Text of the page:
At the picket line many union workers said they thought the St. Marys job site is particularly unsafe because some of the Vezer workers aren't properly trained. They also suspect some are undocumented.
"You know, I’m just gonna say it," says Eastman. "The Hispanics from the south and possibly even south of the border are up here doing work that tradesmen from Michigan can be doing."
He says that’s not a union thing; it’s a local tradesman thing. Eastman says there could be some deep-rooted racism at play.
"I think probably what really revved it up and fueled the fire so to speak is, you know, when they start showing up and the guys saw who they were and what they were. I think their feathers probably went up a little bit," he says.
Eastman says workers would have gotten over it if they weren’t in danger at the job site.
Frank Vezér didn’t outright call it racism, but he said some workers are probably not comfortable with the “diversification that you see within our company.” He says "our team includes senior crew members, both male and female, with various heritages, from African-American to Hispanic and Indian, including my own background of Portuguese-Hungarian descent."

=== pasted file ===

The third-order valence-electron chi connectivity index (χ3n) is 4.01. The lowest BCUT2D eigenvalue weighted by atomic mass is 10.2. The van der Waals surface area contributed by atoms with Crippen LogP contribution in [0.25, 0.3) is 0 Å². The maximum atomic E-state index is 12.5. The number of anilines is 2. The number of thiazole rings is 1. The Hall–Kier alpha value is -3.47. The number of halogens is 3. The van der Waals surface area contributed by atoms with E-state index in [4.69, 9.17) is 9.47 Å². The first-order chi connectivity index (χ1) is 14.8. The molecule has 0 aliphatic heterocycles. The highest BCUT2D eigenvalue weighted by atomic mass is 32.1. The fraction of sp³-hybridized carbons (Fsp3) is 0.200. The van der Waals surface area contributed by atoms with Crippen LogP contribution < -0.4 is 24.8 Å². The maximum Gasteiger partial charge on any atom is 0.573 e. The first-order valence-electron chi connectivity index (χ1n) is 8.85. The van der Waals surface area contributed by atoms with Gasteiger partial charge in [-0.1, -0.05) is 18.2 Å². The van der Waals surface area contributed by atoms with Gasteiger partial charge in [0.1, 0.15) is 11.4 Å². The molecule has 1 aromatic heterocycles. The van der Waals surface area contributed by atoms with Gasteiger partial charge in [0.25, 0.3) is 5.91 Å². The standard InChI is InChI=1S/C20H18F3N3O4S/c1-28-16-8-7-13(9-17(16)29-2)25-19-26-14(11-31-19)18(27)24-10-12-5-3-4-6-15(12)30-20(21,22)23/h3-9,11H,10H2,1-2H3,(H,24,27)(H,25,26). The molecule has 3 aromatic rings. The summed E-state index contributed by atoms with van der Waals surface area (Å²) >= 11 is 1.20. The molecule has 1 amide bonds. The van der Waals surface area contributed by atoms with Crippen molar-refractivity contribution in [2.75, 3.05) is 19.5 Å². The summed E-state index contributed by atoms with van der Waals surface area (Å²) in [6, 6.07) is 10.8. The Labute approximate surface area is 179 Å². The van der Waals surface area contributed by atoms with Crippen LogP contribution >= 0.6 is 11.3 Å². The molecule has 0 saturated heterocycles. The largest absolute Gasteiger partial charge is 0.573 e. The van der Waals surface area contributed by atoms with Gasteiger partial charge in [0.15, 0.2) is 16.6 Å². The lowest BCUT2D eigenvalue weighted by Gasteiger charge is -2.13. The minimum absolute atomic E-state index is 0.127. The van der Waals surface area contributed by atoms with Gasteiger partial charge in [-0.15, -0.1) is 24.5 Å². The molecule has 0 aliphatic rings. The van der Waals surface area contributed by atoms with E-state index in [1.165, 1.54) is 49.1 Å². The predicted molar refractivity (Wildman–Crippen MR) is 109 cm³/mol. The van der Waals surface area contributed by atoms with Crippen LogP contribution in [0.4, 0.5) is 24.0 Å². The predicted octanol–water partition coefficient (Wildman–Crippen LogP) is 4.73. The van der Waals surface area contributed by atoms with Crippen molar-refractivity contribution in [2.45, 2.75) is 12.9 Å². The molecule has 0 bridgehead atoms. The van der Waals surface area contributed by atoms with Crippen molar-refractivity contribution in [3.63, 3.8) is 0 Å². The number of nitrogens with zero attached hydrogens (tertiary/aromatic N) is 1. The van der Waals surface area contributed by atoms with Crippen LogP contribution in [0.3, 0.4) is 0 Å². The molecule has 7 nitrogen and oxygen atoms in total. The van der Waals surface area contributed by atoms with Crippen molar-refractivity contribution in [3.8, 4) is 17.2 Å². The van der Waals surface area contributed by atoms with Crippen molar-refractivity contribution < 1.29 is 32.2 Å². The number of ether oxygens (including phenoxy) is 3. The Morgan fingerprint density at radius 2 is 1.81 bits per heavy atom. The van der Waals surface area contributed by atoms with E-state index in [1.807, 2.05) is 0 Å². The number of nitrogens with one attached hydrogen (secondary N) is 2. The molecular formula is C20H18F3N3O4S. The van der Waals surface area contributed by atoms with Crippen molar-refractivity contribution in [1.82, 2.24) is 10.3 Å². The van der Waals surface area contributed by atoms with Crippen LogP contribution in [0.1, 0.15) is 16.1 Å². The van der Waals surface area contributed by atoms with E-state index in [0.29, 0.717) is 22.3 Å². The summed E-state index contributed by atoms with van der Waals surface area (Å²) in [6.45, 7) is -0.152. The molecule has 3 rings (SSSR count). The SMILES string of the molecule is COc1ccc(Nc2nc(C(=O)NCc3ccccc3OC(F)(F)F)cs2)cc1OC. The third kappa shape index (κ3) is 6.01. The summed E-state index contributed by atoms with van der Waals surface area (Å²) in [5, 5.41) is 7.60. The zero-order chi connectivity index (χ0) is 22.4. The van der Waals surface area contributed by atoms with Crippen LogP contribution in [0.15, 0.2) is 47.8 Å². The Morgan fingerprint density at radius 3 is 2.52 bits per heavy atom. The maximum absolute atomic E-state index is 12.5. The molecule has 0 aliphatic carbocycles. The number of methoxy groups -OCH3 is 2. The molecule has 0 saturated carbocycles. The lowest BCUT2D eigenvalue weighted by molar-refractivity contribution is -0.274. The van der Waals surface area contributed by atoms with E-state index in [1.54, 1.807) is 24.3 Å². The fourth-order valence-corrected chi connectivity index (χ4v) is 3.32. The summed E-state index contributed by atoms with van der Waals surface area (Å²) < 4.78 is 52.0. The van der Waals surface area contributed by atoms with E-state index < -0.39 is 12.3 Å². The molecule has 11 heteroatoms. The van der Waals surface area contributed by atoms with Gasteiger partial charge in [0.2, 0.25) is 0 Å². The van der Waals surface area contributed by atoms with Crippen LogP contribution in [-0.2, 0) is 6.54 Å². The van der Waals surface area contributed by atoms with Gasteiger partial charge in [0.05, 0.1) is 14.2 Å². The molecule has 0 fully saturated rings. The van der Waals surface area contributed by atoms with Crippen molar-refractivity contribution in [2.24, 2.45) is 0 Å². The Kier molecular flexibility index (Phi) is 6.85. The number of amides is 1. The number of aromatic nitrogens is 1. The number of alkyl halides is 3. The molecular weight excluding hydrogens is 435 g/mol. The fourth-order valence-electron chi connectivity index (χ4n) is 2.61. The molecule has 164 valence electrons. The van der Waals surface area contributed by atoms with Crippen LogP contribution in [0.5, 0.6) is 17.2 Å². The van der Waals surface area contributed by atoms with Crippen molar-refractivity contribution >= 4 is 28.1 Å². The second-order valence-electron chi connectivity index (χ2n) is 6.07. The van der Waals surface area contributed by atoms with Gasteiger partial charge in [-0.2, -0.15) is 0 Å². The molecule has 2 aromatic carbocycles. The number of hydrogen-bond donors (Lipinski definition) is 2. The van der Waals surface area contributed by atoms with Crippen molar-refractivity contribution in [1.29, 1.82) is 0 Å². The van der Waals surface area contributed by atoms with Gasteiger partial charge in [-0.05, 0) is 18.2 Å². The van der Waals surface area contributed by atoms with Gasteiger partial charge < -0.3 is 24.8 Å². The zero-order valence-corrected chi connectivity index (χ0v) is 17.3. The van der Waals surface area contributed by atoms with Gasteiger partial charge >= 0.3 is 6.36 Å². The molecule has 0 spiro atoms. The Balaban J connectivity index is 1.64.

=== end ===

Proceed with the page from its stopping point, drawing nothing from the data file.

Vezér says it’s actually his workers that are in danger. He says one of his female safety officers was beaten up. The rumor is a couple of guys caught her outside her rental house and beat her up so badly she was in the hospital for a few days. Union workers speculate that non-union workers did it because they were pissed off after she wrote them up for safety violations.
Frank Vezér wouldn’t speculate but said the attack has severely affected his team, and they’ll do everything to keep them safe.
There have been so many rumors flying around in the past month. It’s hard to tell what’s true. Electrician Jamie Pierce at the picket line puts it well:
"That’s the thing, you hear so much. And it’s just like anything else, it’s probably somewhere in the middle of everything," he says.